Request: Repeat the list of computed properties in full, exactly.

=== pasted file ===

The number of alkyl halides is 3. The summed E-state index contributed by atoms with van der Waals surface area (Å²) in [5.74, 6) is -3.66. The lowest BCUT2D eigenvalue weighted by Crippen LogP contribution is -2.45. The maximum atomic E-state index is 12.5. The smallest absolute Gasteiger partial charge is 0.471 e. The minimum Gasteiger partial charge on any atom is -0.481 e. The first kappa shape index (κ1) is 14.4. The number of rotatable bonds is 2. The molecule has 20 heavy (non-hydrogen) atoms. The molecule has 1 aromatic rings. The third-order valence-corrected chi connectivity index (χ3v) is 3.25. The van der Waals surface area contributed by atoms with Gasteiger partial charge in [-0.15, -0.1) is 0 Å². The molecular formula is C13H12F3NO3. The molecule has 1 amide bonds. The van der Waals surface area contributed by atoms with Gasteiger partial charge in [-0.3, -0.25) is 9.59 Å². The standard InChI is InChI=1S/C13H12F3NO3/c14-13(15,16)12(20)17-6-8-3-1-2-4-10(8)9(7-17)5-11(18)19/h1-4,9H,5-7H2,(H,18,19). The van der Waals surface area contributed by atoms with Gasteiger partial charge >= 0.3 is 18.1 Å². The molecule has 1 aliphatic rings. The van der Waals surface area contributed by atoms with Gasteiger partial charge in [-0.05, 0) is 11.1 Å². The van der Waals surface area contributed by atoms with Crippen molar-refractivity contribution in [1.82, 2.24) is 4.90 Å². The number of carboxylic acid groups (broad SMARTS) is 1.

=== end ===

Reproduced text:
The number of alkyl halides is 3. The summed E-state index contributed by atoms with van der Waals surface area (Å²) in [5.74, 6) is -3.66. The lowest BCUT2D eigenvalue weighted by Crippen LogP contribution is -2.45. The maximum atomic E-state index is 12.5. The smallest absolute Gasteiger partial charge is 0.471 e. The minimum Gasteiger partial charge on any atom is -0.481 e. The first kappa shape index (κ1) is 14.4. The number of rotatable bonds is 2. The molecule has 20 heavy (non-hydrogen) atoms. The molecule has 1 aromatic rings. The third-order valence-corrected chi connectivity index (χ3v) is 3.25. The van der Waals surface area contributed by atoms with Gasteiger partial charge in [-0.15, -0.1) is 0 Å². The molecular formula is C13H12F3NO3. The molecule has 1 amide bonds. The van der Waals surface area contributed by atoms with Gasteiger partial charge in [-0.3, -0.25) is 9.59 Å². The standard InChI is InChI=1S/C13H12F3NO3/c14-13(15,16)12(20)17-6-8-3-1-2-4-10(8)9(7-17)5-11(18)19/h1-4,9H,5-7H2,(H,18,19). The van der Waals surface area contributed by atoms with Gasteiger partial charge >= 0.3 is 18.1 Å². The molecule has 1 aliphatic rings. The van der Waals surface area contributed by atoms with Gasteiger partial charge in [-0.05, 0) is 11.1 Å². The van der Waals surface area contributed by atoms with Crippen molar-refractivity contribution in [1.82, 2.24) is 4.90 Å². The number of carboxylic acid groups (broad SMARTS) is 1.